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Latest National Academy of Sciences Stories

2013-06-11 13:25:51

Although scientists have known since the middle of the 19th century that the tropics are teeming with species while the poles harbor relatively few, the origin of the most dramatic and pervasive biodiversity on Earth has never been clear. New research sheds light on how that pattern came about. Furthermore, it confirms that the tropics have been and continue to be the Earth's engine of biodiversity. By examining marine bivalves (two-shelled mollusks including scallops, cockles and...

2013-06-11 11:16:32

New findings provide vital step towards exploring pain medications that may lower risks of prescription drug abuse and side effects of painkillers For patients managing cancer and other chronic health issues, painkillers such as morphine and Vicodin are often essential for pain relief. The body's natural tendency to develop tolerance to these medications, however, often requires patients to take higher doses — increasing risks of harmful side effects and dependency. Now, new...

2013-06-11 11:12:09

Females play a larger role in determining paternity than previously thought, say biologists in Syracuse University's College of Arts and Sciences. Their findings are the subject of a new paper titled "Female mediation of competitive fertilization success in Drosophila melanogaster," published this month by Proceedings of the National Academy of Sciences of the United States of America. Stefan Lüpold, a research assistant professor in the college's Department of Biology and...

2013-06-06 23:04:14

National Academy of Sciences recommends on-range management of wild horses. New York, NY (PRWEB) June 06, 2013 The ASPCA® (The American Society for the Prevention of Cruelty to Animals®) has announced its support of the National Academy of Sciences´ (NAS) study that was released today, which identifies ways the Bureau of Land Management (BLM) can modify its program to manage sustainable populations of wild horses on public lands. The study takes note of several key findings,...

Four New Studies Show Early Humans Had A Diet Rich In Grass
2013-06-04 11:43:40

Lawrence LeBlond for redOrbit.com - Your Universe Online Four new studies have taken a new look at the diets of our ancestors and have found their behavior was a “game changer” for early humans some 3.5 million years ago. An ape-like diet that included grasses and sedges paved the way for a diet rich in grains, meats and dairy from grazing animals. In the first of the four studies, researchers from the University of Colorado Boulder conducted high-tech tests on tooth enamel...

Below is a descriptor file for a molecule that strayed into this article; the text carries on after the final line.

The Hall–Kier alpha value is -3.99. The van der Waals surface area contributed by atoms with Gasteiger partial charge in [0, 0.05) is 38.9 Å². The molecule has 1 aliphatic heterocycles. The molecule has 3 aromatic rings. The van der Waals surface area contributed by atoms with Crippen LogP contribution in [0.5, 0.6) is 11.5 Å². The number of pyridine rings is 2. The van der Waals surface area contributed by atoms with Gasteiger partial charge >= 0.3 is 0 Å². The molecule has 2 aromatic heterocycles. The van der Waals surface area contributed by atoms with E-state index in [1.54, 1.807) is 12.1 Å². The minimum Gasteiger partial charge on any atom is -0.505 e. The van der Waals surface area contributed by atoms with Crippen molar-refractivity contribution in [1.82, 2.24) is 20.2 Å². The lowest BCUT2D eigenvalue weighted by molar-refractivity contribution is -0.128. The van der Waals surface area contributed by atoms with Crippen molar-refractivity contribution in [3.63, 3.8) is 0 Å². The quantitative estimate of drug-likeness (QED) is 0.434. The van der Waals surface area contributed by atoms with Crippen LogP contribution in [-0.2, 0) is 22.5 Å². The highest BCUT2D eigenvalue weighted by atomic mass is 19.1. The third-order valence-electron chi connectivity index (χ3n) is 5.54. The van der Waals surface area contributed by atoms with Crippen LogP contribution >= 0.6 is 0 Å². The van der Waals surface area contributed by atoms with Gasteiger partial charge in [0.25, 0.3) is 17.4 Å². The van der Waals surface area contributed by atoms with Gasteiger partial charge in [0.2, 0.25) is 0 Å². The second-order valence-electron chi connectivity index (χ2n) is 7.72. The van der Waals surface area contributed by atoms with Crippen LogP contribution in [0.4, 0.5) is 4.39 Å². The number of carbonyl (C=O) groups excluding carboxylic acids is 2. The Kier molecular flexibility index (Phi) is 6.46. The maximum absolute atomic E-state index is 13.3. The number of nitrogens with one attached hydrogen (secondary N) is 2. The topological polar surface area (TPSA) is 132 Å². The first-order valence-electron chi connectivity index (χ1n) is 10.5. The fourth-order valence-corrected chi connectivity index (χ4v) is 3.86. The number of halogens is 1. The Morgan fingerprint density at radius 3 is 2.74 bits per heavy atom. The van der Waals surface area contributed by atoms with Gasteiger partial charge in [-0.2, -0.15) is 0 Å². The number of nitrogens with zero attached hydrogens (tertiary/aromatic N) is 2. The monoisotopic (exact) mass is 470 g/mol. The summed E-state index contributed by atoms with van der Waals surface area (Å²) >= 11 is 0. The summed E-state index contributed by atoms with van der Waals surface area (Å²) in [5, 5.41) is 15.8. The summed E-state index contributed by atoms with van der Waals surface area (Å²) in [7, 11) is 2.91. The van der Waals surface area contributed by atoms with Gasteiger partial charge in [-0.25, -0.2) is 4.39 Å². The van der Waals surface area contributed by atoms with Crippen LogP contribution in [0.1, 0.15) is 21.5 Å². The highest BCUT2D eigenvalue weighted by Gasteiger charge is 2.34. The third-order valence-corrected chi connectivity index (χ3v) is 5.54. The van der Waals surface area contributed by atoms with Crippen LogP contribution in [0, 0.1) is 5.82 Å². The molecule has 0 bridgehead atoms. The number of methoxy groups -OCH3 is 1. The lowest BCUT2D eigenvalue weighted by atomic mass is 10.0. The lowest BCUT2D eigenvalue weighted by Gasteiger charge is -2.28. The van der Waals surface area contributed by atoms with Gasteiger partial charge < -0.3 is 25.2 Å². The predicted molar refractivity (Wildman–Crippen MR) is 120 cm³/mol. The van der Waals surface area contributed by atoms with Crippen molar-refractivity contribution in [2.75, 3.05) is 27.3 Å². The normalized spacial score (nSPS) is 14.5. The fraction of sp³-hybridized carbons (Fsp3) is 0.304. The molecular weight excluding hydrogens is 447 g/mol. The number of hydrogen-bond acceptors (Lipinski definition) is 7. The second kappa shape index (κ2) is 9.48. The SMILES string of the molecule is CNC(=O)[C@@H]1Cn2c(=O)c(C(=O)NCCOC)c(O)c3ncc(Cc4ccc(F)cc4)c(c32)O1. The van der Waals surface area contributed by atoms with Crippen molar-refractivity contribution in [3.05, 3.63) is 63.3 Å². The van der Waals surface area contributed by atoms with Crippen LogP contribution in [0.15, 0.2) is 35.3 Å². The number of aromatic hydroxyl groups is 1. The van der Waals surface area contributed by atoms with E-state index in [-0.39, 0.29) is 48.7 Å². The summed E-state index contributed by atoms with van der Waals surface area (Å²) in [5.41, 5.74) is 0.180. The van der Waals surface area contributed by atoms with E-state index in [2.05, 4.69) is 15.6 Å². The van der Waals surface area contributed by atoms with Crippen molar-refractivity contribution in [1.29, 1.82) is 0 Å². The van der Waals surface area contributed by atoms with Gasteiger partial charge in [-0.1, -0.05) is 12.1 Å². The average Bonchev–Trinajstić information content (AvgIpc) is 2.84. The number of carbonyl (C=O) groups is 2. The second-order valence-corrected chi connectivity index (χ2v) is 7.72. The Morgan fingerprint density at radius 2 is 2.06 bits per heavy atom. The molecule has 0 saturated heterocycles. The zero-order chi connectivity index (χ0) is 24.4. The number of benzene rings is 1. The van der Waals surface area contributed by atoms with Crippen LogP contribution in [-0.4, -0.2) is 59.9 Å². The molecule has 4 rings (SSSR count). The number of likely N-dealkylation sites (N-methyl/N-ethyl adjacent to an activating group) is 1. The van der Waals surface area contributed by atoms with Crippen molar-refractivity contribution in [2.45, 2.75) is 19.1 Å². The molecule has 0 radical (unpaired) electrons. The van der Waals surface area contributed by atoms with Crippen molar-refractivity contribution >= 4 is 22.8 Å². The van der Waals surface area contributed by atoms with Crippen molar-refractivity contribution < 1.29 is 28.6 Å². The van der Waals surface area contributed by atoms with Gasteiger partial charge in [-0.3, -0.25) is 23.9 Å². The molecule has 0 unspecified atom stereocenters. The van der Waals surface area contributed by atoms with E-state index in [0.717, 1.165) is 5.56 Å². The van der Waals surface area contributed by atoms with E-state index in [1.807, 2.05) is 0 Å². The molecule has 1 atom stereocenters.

2013-05-28 11:28:39

Dartmouth study identifies new regulator for plant hormone signaling Dartmouth College researchers have identified a new regulator for plant hormone signaling -- the KISS ME DEADLY family of proteins (KMDs) — that may help to improve production of fruits, vegetables and grains. The study's results will be published the week of May 27 in the journal Proceedings of the National Academy of Sciences. Journalists can access the paper, titled "SCFKMD controls cytokinin signaling by...

2013-05-28 10:24:21

An epilepsy drug shows promise in an animal model at preventing tinnitus from developing after exposure to loud noise, according to a new study by researchers at the University of Pittsburgh School of Medicine. The findings, reported this week in the early online version of the Proceedings of the National Academy of Sciences, reveal for the first time the reason the chronic and sometimes debilitating condition occurs. An estimated 5 to 15 percent of Americans hear whistling, clicking,...

2013-05-28 10:22:21

A sugar polymer found on the cell surface of multiple pathogens could be key to developing a broad-spectrum vaccine Developing new vaccines to protect against diseases that plague humans is fraught with numerous challenges–one being that microbes tend to vary how they look on the surface to avoid being identified and destroyed by the immune system. However, researchers from Brigham and Women's Hospital (BWH) have discovered a sugar polymer that is common on the cell surface of...

2013-05-22 10:17:41

Rice computational study tracks E. coli cells´ regulatory mechanisms Environment is not the only factor in shaping regulatory patterns – and it might not even be the primary factor, according to a new Rice University study that looks at how cells´ protein networks relate to a bacteria´s genome. The Rice lab of computer scientist Luay Nakhleh reported in the Proceedings of the National Academy of Sciences that when environmental factors are eliminated from an...

Method For Tailoring Optical Processors Unveiled
2013-05-21 14:34:15

Rice University Rice University scientists have unveiled a robust new method for arranging metal nanoparticles in geometric patterns that can act as optical processors that transform incoming light signals into output of a different color. The breakthrough by a team of theoretical and applied physicists and engineers at Rice's Laboratory for Nanophotonics (LANP) is described this week in the Proceedings of the National Academy of Sciences. Rice's team used the method to create an...


Word of the Day
tessitura
  • The prevailing range of a vocal or instrumental part, within which most of the tones lie.
This word is Italian in origin and comes from the Latin 'textura,' web, structure.